The recognitions

The New York Sun reports that bluesman B.B. King will be awarded the Medal of Freedom at the White House today. Wonderful. Among the fellow medalists to be recognized today along with the estimable Mr. King are David McCullough, Paul Johnson, William Safire and Natan Sharansky (complete list here). Even if Sharanky is in a class by himself, these awards are wonderful too. Also receiving the Medal of Freedom today is former Transportation Secretary Norman Mineta. Not wonderful. But Mineta’s inclusion isn’t the only error in this year’s awards. Two errors of omission exceed that error of commission.
I don’t think there’s an American whose service to freedom outside the armed forces makes him more deserving of a Medal of Freedom than Hoover Institution Fellow Thomas Sowell. Sowell is a remarkable man who has produced a distinguished body of work over a long career. I tumbled to Sowell through a hilariously derisive book review he had written for Commentary in 1975 on one of John Kenneth Galbraith’s books. Sowell’s December 1975 review of the Galbraith book — his first of several important pieces for Commentary — is accessible via Commentary’s digital archives here. (Thanks to Sam Munson at Commentary for making the review accessible to our readers today.)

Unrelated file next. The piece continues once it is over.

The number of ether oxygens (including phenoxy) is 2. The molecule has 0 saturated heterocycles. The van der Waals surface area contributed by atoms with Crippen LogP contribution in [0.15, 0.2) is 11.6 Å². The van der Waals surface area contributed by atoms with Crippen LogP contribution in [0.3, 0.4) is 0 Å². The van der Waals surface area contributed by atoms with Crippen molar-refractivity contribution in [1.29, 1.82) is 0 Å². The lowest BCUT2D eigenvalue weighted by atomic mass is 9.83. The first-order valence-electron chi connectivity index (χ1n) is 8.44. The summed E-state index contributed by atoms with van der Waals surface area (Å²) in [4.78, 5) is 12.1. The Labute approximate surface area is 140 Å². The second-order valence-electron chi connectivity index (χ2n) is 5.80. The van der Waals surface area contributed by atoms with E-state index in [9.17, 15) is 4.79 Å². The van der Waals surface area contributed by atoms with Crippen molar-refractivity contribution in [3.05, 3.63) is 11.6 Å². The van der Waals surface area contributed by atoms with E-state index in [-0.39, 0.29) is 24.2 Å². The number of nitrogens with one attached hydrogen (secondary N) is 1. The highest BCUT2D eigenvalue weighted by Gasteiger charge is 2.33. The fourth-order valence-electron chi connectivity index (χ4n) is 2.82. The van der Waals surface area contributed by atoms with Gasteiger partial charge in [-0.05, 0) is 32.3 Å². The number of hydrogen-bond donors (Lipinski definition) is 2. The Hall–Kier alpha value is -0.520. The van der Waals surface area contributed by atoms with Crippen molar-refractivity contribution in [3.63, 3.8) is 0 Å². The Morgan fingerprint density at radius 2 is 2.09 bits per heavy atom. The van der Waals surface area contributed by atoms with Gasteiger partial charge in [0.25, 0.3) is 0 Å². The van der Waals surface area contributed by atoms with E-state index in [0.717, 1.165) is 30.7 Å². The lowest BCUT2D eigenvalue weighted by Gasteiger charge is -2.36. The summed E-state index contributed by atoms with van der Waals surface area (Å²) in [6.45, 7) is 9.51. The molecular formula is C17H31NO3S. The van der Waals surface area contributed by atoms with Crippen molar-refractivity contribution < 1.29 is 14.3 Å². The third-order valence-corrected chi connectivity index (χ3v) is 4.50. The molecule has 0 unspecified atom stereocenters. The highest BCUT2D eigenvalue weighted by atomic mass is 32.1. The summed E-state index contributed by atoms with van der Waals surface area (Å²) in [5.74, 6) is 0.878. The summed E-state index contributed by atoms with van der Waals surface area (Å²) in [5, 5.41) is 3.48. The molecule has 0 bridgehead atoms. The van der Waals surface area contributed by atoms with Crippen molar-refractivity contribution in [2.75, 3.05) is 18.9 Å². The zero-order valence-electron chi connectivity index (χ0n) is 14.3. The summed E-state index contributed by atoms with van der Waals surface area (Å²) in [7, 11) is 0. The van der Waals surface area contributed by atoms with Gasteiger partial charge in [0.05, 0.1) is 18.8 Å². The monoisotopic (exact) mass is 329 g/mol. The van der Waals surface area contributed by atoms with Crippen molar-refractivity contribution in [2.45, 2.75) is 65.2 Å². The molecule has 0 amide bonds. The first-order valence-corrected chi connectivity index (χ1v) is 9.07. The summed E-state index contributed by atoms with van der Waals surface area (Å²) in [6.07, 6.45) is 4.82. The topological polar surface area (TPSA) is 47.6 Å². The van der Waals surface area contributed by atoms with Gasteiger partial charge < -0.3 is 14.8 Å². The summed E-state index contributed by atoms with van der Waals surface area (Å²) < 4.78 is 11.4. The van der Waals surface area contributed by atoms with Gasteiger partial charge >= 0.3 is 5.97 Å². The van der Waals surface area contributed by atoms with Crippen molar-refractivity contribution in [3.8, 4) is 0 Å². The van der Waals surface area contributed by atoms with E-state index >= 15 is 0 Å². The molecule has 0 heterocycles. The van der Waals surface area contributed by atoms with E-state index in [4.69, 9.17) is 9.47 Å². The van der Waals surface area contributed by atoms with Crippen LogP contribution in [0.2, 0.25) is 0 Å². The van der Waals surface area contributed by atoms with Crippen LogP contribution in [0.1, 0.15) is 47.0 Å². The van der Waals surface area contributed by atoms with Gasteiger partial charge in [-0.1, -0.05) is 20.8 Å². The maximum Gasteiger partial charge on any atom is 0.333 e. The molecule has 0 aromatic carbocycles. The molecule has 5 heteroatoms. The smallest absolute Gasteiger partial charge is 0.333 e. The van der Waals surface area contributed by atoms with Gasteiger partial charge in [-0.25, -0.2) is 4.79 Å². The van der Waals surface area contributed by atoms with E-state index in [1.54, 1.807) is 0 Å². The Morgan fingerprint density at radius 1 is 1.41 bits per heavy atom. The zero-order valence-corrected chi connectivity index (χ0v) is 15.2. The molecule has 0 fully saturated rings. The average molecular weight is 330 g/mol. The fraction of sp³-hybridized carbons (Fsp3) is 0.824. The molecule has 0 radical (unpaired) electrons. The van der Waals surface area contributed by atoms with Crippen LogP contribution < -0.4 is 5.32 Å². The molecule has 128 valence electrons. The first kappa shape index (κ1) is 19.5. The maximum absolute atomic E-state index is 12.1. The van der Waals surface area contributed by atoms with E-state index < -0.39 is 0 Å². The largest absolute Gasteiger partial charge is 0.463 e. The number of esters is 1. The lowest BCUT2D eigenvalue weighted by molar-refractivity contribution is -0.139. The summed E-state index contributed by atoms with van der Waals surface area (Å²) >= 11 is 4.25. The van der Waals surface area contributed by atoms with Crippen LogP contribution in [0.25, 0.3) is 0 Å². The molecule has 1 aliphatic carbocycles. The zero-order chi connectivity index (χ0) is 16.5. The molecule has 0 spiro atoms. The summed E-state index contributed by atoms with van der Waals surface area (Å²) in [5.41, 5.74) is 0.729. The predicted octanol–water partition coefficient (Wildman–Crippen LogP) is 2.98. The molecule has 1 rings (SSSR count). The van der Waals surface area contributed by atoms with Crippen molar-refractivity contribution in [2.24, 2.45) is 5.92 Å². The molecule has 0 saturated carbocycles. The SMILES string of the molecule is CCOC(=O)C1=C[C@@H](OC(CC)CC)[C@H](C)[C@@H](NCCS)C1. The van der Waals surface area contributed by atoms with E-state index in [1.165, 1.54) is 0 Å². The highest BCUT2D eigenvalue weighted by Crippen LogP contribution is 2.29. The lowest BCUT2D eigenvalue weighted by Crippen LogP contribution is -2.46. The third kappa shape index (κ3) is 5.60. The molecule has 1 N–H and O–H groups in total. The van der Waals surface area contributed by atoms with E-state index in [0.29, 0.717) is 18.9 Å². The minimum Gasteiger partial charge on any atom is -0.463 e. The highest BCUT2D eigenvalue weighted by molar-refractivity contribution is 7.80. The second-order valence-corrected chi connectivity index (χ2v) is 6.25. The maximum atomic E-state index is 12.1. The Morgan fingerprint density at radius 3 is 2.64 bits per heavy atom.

Sowell’s books and columns have been a source of inspiration to many lovers of freedom. Recogniton of Sowell with a Medal of Freedom would be the proper accompaniment to the Medal awarded in 2004 to former Commentary editor Norman Podhoretz, who was responsible for bringing Sowell to the attention of many readers like me.
Last year Sowell turned 75. He celebrated the occasion with a characteristically thoughtful column. Here was his conclusion:

All the dark and ominous times that this country and the world have passed through and overcome in the past 75 years make it hard to despair, even in the face of growing signs of internal degeneracy today. Pessimism, yes. Despair, not yet.
In my personal life, I can remember a time when our family had no such frills as electricity, central heating, or hot running water.
Even after we left the poverty-stricken Jim Crow South and moved to a new life in Harlem, I can remember at the age of nine seeing a public library for the first time and having to have a young friend explain to me patiently what a public library was.
There is much to complain about today and to fear for the future of our children and our country. But despair? Not yet.
We have all come through too much for that.

Also deserving of a Medal of Freedom is the man who singlehandedly restored our understanding of the thought of Abraham Lincoln, Claremont Institute Senior Fellow Harry V. Jaffa. As Allen Guelzo observed in the bibliographic essay that concludes Redeemer President, Jaffa’s Crisis of the House Divided: An Interpretation of the Lincoln-Douglas Debates is “incontestably the greatest Lincoln book of the [twentieth] century.” In 2000 Professor Jaffa also published the long-awaited sequel to CrisisA New Birth of Freedom: Abraham Lincoln and the Coming of the Civil War — that is also a great and perhaps even more important work. Lincoln is the martyr of America’s “ancient faith” and Professor Jaffa’s contribution to our understanding of what is most important about Lincoln is richly deserving of recognition with a Medal of Freedom.


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